CAIRO (Reuters) - A Cairo court quashed the convictions of six men accused of attacking police and damaging property during protests against Egyptian President Mohamed Mursi and freed them on Monday, judicial sources said.
The ruling earlier this month against the men, aged 19 to 25, was the first dealing with a little-known group known as the Black Bloc which the Islamist-led government has accused of participating in “terrorist acts”.
The men had been sentenced to five-and-a-half years in prison, according to state media. But the Cairo appeals court overturned the ruling and freed them, the judicial sources told Reuters.
The role of the men in the movement was unclear. State news agency MENA previously described them as “relatives of Black Bloc members”.
As reasons for its ruling, the sources said, the court said the charges were not specific enough and cited the “mental state” of the six, suggesting they had acted under pressure from relatives who were full members of the Black Bloc.
Yasser Saeed Ahmed, one of the lawyers representing the men, said the case lacked legal foundation from start to finish.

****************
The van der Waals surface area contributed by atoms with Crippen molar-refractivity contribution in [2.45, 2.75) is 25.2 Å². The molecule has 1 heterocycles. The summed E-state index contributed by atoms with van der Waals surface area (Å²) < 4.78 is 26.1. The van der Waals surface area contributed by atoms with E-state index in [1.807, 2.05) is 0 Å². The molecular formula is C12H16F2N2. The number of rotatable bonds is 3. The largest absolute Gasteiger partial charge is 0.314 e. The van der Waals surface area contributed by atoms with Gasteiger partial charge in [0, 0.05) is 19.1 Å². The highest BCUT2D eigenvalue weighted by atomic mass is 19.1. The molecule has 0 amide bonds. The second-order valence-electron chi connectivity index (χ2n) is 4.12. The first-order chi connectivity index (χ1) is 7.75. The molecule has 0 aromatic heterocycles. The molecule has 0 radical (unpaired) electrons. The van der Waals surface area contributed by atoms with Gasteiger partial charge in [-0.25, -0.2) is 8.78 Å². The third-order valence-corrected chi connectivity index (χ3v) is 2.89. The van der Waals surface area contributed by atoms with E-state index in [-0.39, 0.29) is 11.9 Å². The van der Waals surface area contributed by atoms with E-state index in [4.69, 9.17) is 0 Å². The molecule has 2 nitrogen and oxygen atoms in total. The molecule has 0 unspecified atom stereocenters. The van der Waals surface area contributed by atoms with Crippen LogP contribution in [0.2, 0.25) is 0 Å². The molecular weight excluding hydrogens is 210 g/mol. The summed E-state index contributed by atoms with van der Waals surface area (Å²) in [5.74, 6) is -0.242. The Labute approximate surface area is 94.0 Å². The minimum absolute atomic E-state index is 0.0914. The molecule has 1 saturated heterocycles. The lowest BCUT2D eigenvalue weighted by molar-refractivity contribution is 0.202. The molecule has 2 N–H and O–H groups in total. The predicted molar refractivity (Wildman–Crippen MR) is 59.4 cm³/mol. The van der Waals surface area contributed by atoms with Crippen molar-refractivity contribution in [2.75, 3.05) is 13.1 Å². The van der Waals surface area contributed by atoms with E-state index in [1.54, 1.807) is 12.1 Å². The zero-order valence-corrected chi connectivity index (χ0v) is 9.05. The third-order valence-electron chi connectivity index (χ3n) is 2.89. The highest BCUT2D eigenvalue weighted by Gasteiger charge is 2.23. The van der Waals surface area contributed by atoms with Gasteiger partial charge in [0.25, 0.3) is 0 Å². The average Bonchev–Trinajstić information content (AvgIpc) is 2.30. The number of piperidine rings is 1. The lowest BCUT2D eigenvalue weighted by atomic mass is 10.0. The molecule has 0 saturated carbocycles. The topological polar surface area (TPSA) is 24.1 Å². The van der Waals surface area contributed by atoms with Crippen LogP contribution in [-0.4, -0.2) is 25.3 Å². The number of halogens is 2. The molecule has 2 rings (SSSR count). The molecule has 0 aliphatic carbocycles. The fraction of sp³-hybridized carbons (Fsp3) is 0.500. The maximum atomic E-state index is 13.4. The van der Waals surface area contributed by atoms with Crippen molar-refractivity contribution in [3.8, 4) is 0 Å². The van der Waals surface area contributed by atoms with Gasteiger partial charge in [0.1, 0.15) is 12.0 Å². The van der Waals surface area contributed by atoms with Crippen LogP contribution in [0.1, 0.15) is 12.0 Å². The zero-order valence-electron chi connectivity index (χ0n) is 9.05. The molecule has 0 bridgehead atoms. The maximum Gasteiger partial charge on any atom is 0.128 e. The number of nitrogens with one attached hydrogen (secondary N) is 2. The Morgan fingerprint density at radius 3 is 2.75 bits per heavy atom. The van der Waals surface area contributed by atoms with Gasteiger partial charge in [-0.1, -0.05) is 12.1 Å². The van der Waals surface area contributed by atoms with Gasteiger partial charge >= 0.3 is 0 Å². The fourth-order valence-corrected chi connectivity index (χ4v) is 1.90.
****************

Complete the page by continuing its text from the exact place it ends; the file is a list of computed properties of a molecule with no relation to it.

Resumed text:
He portrayed the reversal of the ruling as evidence the charges were baseless, and accused the Muslim Brotherhood, whose political party heads the government, of using legal organs to marginalize liberal and secular critics.
“The political system in Egypt is now controlled by the Brotherhood,” Ahmed told Reuters. The Muslim Brotherhood and the presidency deny using legal action for political purposes.
Hundreds of apparent supporters of Black Bloc Egypt, mainly black-clad youths, emerged in January at the forefront of protests in Cairo, Alexandria and cities along the Suez Canal against Mursi’s government.
Public prosecutor Talaat Abdallah ordered police, army officers and the public to arrest anyone suspected of being members and accused them of being an “organized group that participates in terrorist acts”.
The group’s tactics appear to be inspired by ultra-left militants in Europe who, dressed in black and covering their faces, have become a hardcore force in anti-globalization protests.
Writing By Maggie Fick; Editing by Alexander Dziadosz and Mark Heinrich